“My family has worked so hard to reconcile the races,” said Sterling, 48, a distant cousin of Emmett Till, who was abducted, brutalized and murdered in 1955 at the age of 14 after he had allegedly whistled at a white woman. The white men who killed him were acquitted by an all-white jury; no one would be convicted in the case until 2004.
“In Mississippi, it’s been hard. But Trump is making it harder . . . by getting people excited about making America like it was in the past,” Sterling said. “Does he know about the past?”
Bobby McGowan, an African-American county board supervisor, said that a few weeks ago he was driving a charter bus through a rural area outside Jackson when some young white men threw rocks at him.
“To me, that was racism,” McGowan said. “These were things that used to happen in the old days.”
It was here in Mississippi, after all, where young civil rights activists were slain during the Freedom Summer, a 1964 voter registration project. A year earlier, civil rights leader Medgar Evers was assassinated in the driveway outside his home in Jackson.
The older generation suffered the indignities of having to bow their heads when they passed a white person on the street and lived through intense white flight that decimated Jackson’s economy.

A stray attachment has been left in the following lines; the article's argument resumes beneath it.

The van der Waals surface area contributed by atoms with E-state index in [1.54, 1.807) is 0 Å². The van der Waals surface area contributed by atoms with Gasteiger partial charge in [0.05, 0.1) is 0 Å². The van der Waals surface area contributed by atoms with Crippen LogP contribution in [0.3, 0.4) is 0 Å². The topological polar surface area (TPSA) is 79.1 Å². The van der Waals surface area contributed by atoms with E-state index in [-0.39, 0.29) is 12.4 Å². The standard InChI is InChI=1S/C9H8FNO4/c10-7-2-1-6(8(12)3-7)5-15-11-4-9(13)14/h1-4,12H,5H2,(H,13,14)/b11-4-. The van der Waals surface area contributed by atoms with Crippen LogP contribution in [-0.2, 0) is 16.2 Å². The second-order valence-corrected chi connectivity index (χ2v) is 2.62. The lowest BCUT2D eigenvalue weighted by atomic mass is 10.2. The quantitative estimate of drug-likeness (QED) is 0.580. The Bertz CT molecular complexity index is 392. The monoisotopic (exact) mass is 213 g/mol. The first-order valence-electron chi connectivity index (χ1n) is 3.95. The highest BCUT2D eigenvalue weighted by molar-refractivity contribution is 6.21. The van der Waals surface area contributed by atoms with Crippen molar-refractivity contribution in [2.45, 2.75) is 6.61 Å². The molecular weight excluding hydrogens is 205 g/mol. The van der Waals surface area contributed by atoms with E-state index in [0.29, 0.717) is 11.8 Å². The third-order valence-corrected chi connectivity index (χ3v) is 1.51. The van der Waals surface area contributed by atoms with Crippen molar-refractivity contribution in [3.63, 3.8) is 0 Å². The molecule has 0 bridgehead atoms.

That shift began after the desegregation of the public schools in the 1970s, said Robert Luckett, a history professor at Jackson State University. The trend continued after the city government went from having three citywide elected positions to a council that represented different city wards. Jackson elected its first black mayor in 1997.
“When black people started getting political power, that was it,” said Kenneth Stokes, an African-American who was first elected to the City Council in 1989. “They left for he suburbs.”
Between 2000 and 2010, Jackson’s white population decreased by 40 percent. The city is now 80 percent black.
Many of Trump’s white supporters in Mississippi are quick to emphasize that his business experience will help bring jobs to all communities, including black ones.